Welcome back to PolicyMic's weekly movie guide, where we help you wade through the slew of releases to find something worth watching (or not). Outlaws, Afflecks, and white-knuckled terror make up our picks for the best movies to see, stream, and skip this week.
What movies are you looking forward to seeing? Got suggestions for next week’s roundup? Let me know in the comments and on Twitter.
What it’s about: Dr. Ryan Stone (Sandra Bullock) is medical engineer on her first mission to space. Alongside her is the smooth-talking Matt Kowalski (George Clooney, charming even in the face of the abyss), a veteran astronaut on his last. The two are working outside the shuttle Explorer when they get word that the Russians have blown up a satellite hundreds of miles away, causing a deadly field of debris to hurtle towards them at hundreds of miles per hour. When it hits, their shuttle is destroyed, the other crew members are killed, and all communication is cut off—leaving Stone and Kowalski spinning through space with no food, no water, and no easy way to get back to Earth.
Why you should see it: When I first saw the trailer for Gravity, I was immediately reminded of a Ray Bradbury story called "Kaleidoscope." In the story, a group of astronauts are scattered into space after their ship is destroyed. The men reflect on their lives and impending deaths as they drift helplessly through the "dark sea," each towards his own "separate and irrevocable fate."
Sixty years after Bradbury's story was written, advances in exploration and understanding have done little to quell the feelings of of awe, fascination, and dread that space arouses. Beginning with the solemn declaration that "life in space is impossible," Gravity evokes the same chilling beauty of Bradbury's tale. The real terror here lies not in the film's action-packed sequences of destruction, riveting though they may be, but rather in the sense of crushing immensity that it inspires; there is nothing like the vast emptiness of space to remind you of your own mortality. Cast into its blackness, Stone and Kowalski are forced to look directly at death, at nothing—which are, of course, one and the same.
Let's get this out of the way: Gravity’s screenplay is not good. It's brimming with clichéd dialogue and unnecessarily heavy backstory, but none of this matters. In his first film since 2006's dazzling Children of Men, Cuarón has once again proven his aptitude for crafting tales of exhilarating beauty. The film is one of the most spectacular I’ve seen—and I do mean seen. The effects are out of this world (pun intended), and probably the closest most of us will ever get to experiencing space for ourselves (though I doubt you’ll want to get much closer after watching this). While I did find Bullock's frantic, helpless panting in the beginning of the film to be a little annoying, I was quickly rebuffed by my fellow movie-goer for not being sympathetic to the plight of a rookie astronaut staring death in the face. Fair point.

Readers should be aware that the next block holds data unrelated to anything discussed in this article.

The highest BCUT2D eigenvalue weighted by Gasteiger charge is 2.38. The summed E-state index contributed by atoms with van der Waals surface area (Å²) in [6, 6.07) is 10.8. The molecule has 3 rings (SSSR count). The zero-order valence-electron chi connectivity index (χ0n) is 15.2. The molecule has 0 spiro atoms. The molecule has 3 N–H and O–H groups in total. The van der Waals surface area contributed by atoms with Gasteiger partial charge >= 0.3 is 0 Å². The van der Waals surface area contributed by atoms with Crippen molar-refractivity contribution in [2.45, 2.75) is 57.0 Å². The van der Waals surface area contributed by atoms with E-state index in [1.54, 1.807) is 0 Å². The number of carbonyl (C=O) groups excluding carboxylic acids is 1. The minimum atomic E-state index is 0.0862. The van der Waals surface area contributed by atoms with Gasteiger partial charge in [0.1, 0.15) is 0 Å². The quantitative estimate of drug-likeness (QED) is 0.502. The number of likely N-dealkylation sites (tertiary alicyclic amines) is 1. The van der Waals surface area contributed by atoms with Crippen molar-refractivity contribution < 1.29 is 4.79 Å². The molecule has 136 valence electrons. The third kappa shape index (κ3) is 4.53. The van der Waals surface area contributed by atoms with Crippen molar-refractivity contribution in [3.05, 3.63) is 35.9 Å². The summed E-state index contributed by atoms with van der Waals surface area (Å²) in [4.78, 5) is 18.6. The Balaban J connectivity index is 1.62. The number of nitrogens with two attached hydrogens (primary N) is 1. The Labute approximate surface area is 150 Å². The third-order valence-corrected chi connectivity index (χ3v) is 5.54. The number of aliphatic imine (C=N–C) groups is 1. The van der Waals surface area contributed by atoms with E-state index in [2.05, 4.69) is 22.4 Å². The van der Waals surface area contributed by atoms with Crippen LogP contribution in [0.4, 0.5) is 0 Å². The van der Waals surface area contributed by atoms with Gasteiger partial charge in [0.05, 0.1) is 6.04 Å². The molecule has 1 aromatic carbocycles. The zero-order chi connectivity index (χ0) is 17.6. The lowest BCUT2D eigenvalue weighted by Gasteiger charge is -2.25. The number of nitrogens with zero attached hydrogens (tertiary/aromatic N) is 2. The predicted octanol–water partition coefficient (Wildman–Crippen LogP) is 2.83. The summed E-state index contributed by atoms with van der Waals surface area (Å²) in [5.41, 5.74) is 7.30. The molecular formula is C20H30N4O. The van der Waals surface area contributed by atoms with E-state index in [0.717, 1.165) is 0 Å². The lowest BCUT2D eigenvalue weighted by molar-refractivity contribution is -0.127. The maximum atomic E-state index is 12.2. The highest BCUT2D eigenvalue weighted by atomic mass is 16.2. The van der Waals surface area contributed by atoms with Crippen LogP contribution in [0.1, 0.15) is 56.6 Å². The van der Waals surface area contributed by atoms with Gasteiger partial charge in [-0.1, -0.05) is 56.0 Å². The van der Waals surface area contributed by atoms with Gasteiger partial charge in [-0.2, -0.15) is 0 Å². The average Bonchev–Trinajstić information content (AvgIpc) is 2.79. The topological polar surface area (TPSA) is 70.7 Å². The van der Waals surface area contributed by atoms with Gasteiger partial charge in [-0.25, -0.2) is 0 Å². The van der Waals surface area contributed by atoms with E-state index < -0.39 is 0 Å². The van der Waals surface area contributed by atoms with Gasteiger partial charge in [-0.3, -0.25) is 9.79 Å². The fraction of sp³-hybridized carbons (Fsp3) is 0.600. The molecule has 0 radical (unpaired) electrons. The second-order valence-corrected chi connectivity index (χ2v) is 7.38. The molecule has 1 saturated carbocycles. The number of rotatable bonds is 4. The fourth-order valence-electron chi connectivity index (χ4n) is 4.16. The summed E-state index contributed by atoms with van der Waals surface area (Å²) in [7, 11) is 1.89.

Gripping, terrifying, and magnificent to behold, Gravity is a rare film that's worth the headache and eye strain of 3D. Go to the biggest screen you can find, put on your silly glasses, and prepare for what may be the most intense ninety minutes you've ever had at the theater.
Directed by Alfonso Cuarón.
Starring Sandra Bullock and George Clooney.
In theaters now.
What it's about: In early 1970s Texas, outlaws and lovers Bob (Casey Affleck) and Ruth (Rooney Mara) find themselves in a bloody shootout with the cops after a robbery goes awry. Ruth injures an officer, but Bob takes the rap for his pregnant girlfriend and is sentenced to twenty-five years in prison. He escapes after four, and sets out to reunite with his family. But when word reaches Ruth that Bob is coming back, she is forced to confront the reality of what his return may mean for their daughter.
Why you should see it: Fans of Badlands will recognize more than a hint of Terrence Malick in the darkly lyrical Ain't Them Bodies Saints. Lowery's story is conventional but poetic, its dreamy atmosphere punctuated by brief, brutal moments of violence. Mara and Affleck give arguably the best performances of their careers against a lovely, sepia-toned backdrop, and the slow-burn plot creates images of emotional intensity that linger long after the film ends.
Directed by David Lowery.
Starring Casey Affleck, Rooney Mara, Ben Foster, and Nate Parker.
Streaming on iTunes.
What it’s about: Richie (Justin Timberlake) is a Princeton grad student and online poker whiz who loses all his tuition savings during a big game. Suspecting that he’s been cheated, he heads to Costa Rica to confront the gambling website's sketchy kingpin, Ivan Block (Ben Affleck, faring less well than his brother this time around). Block woos Richie into becoming his right-hand man through promises of fabulous riches (get it?). Unsurprisingly, Block turns out to be a terrible boss and things get ugly.
Why you should skip it: Runner Runner has been panned for its lazy writing (the screenplay was lambasted as a joke), and for being intensely boring—surprising, perhaps, given that the film contains what ought to be a triumvirate of cinematic gold (kidnappings, prostitutes, crocodiles). Timberlake’s performance is getting ripped as well. One acerbic reviewer went so far as to say that “his face and voice suggest the college smart-ass you most wanted to smack.”
Poor JT. It seems everyone’s favorite former boy-bander is starting his inevitable fall from grace. First, the second part of his self-indulgent The 20/20 Experience premiered to less-than-stellar reviews, and now movie reviewers want to smack him. Here’s to happier days:
Directed by Brad Furman.
Starring Ben Affleck, Justin Timberlake, and Gemma Arterton.
In theaters now.